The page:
The Sovereign Grand Lodge of Malta follows the English and Commonwealth pattern of Freemasonry (as opposed to the alternative Scottish Rite, York Rite, and Swedish Rite styles). This means that Malta recognises the three degrees of Craft Freemasonry (Entered Apprentice, Fellow Craft, and Master Mason), plus the Order of Royal Arch Freemasonry, as collectively forming the whole of "pure ancient Freemasonry". As in England, Royal Arch Chapters may be formed in Malta (with the consent of the Grand Master) and each such Chapter must be attached to a warranted Lodge, and bear the same name and number as that lodge.[9]

The Grand Lodge of Malta practices a Continental type of freemasonry. It upholds a series of guiding principles or ideals which individual members are expected to uphold based closely on those of the Grand Orient De France. These include: Democracy, Social Solidarity, Laicity, Citizenship (Liberty, equality and fraternity promoted through respect, tolerance and freedom of conscience). Environmental responsibility, Human rights and dignity.

The Grand Lodge of Malta recognizes and admits female freemasons to its meetings.

The Grand Lodge of Malta[edit]

On the 16th December 2009 the overwhelming joint majority (89%) of the members of Abercorn Lodge, Mikiel Anton Vassalli Lodge and Logga Fenici including all Worshipful Masters, Senior Wardens and Junior Wardens; the majority of Past Masters, Past and Present Grand Lodge Officers, Officers and Brethren of the 3 Lodges, signed the Petition to withdraw their membership from the Sovereign Grand Lodge of Malta and set up a new Malta Grand Lodge. This was within itself a massive vote of no confidence in the regime of the Sovereign Grand Lodge of Malta. One of their chief concerns was that the Constitution had been significantly amended to a point where the Grand Master had been granted absolute powers. The members had proposed to establish a masonic Supreme Council to have jurisdiction over the Grand Lodge - a practice which is considered irregular by the majority of the world's established Grand Lodges, including the 'home constitutions', or Grand Lodges of England, Ireland, and Scotland.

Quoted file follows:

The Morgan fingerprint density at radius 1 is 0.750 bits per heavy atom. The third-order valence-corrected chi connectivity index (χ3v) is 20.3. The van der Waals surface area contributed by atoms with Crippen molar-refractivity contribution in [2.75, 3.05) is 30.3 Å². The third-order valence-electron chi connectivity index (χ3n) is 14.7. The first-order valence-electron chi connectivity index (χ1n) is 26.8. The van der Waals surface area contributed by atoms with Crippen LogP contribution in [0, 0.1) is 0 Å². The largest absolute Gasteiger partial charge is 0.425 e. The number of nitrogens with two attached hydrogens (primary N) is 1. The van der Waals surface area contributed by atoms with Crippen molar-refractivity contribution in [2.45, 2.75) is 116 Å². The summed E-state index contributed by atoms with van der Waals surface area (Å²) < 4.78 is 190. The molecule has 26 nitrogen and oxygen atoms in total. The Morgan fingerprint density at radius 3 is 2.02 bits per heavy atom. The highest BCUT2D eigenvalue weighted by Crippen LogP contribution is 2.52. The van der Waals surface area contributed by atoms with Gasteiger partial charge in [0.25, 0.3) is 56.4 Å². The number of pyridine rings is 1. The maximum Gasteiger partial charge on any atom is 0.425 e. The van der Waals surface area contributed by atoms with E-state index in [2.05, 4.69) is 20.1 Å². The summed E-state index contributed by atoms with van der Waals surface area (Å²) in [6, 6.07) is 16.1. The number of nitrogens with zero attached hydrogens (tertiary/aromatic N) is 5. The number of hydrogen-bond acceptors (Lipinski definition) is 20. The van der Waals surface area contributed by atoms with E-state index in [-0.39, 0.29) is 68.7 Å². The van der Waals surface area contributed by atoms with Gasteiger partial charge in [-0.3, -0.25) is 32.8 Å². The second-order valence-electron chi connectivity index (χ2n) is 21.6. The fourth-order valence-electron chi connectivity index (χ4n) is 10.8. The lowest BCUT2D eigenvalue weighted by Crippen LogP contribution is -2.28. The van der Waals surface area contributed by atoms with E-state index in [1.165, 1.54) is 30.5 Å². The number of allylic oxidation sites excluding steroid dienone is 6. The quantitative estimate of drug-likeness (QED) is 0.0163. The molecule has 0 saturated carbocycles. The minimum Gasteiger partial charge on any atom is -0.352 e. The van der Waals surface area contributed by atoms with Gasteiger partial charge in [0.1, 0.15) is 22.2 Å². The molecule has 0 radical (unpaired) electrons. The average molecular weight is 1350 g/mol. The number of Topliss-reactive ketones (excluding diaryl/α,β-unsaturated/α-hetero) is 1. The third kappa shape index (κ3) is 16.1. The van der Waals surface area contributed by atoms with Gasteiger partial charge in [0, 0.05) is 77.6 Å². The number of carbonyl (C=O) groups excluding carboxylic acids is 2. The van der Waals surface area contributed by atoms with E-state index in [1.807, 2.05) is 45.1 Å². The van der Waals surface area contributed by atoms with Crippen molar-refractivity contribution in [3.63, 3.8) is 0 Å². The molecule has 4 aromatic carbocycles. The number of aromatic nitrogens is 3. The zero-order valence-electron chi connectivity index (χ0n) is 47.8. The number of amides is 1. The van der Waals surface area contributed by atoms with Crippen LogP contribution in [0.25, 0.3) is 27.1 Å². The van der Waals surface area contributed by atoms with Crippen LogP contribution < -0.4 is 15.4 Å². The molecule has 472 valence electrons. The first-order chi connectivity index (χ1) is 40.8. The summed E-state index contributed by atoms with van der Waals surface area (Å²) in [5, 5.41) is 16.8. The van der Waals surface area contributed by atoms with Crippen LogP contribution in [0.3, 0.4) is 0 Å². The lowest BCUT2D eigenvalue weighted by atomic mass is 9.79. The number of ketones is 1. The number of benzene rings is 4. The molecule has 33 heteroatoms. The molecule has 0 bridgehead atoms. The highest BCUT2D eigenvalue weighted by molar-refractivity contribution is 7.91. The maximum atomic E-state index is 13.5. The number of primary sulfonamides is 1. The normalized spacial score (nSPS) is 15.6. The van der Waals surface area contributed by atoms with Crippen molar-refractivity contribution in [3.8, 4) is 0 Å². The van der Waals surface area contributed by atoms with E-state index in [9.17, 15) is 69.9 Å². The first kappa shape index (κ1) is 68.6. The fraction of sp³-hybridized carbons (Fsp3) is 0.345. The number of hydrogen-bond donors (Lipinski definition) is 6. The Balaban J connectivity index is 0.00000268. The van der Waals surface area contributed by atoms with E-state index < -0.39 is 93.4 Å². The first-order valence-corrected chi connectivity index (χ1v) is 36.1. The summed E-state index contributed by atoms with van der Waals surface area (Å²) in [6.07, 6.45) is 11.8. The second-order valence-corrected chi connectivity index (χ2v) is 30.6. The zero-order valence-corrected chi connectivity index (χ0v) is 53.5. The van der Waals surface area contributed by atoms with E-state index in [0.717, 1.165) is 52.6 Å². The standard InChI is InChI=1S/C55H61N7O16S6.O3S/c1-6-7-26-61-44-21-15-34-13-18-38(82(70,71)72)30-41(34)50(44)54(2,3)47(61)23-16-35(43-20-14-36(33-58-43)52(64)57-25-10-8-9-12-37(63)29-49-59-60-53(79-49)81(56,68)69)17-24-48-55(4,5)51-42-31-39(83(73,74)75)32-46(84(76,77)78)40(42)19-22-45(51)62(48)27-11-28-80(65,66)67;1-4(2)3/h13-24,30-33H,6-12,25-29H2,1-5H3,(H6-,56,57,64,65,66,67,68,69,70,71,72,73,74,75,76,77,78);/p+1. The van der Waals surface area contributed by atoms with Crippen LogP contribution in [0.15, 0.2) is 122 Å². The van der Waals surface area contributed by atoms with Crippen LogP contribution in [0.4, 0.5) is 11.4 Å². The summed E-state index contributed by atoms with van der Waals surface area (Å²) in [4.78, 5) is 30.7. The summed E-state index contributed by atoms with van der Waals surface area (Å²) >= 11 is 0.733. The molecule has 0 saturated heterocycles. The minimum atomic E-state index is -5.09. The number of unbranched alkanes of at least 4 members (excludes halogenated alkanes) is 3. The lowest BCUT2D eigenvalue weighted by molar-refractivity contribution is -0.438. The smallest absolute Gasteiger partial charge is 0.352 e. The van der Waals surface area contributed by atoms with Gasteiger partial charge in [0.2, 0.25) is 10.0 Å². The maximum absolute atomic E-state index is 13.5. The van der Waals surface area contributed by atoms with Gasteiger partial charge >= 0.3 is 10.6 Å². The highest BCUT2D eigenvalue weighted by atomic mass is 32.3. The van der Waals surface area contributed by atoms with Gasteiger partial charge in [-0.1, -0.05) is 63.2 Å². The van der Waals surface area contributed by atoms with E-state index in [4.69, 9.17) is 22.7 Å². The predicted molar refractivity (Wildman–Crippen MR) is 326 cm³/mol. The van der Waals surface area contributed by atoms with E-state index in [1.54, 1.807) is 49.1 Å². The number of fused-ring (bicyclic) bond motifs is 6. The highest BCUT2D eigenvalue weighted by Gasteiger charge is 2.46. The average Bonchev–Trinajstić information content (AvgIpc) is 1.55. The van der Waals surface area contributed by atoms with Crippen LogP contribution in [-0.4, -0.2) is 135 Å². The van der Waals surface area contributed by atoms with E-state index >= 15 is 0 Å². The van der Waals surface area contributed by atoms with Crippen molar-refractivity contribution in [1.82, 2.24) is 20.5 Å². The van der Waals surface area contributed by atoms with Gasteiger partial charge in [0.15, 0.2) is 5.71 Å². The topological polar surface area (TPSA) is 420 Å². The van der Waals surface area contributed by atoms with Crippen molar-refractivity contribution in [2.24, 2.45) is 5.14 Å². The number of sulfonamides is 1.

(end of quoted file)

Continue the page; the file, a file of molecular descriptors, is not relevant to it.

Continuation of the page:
The Grand Lodge of Malta is recognized by several Masonic bodies within Continental Freemasonry including the Grand Orient de France and Gran Loggia D'Italia The Grand Lodge of Malta found itself in the news when Dr David Gatt ( a Grand Chancellor) had been arrested by Maltese police and charged with a range of serious organised crime offences, based on the testamony of a single witness. He was acquitted in 2017 and all charges quashed[10] [11]

The Grand Lodge of Malta has also registered growth with the consecration of Loggia La Vallette de Malte in 2010. The recognition by the Grand Orient de France and later by the Gran Loggia d'Italia paved the way for recognition with 23 countries and jurisdictions practicing Continental Freemasonry

Further recognition protocols are currently underway with 11 other countries but not yet finalized.

Notable buildings and residences[edit]

Some notable residences used by the freemasons in Malta are Villa Blye in Paola,[12] Casa Viani in Valletta[13] and Villa Sunshine in Ta' Xbiex.[14]

See also[edit]

References[edit]

  1. ^ http://www.maltatoday.com.mt/comment/blogs/58336/why_become_a_freemason#.V1oLTZBHmrV
  2. ^ http://user.orbit.net.mt/fournier/a_freemasonry_trial_in_18th_cent.htm
  3. ^ http://www.mha.org.au/index.php/component/docman/doc_download/33-malta-and-the-french-revolution
  4. ^ Read the website of the Masonic Hall Company of Malta.
  5. ^ a b "Freemasonry Universal website". Retrieved 2011-04-24. 
  6. ^ Cassar, Paul, "Hookham Frere in Malta, p. 57.
  7. ^ See page 4 of this newsletter published by the Grand Lodge of Ireland.
  8. ^ See official list of lodges of Malta.
  9. ^ These regulations are stated here in the Book of Constitutions of the SGLoM.
  10. ^ See the case reports of the Malta Today newspaper.
  11. ^ See the acquittal report from the Malta Independent [1]
  12. ^ http://www.maltatoday.com.mt/news/national/32611/carol-peralta-the-story-of-a-defiant-magistrate-20131223#.VsyizPB4WrU
  13. ^ http://englishfreemasonryonmalta.org/html/masonic-hall-valletta.html
  14. ^ Stationed in Malta. Friends of Malta Archives. Retrieved 21 November 2013.

External links[edit]

Official website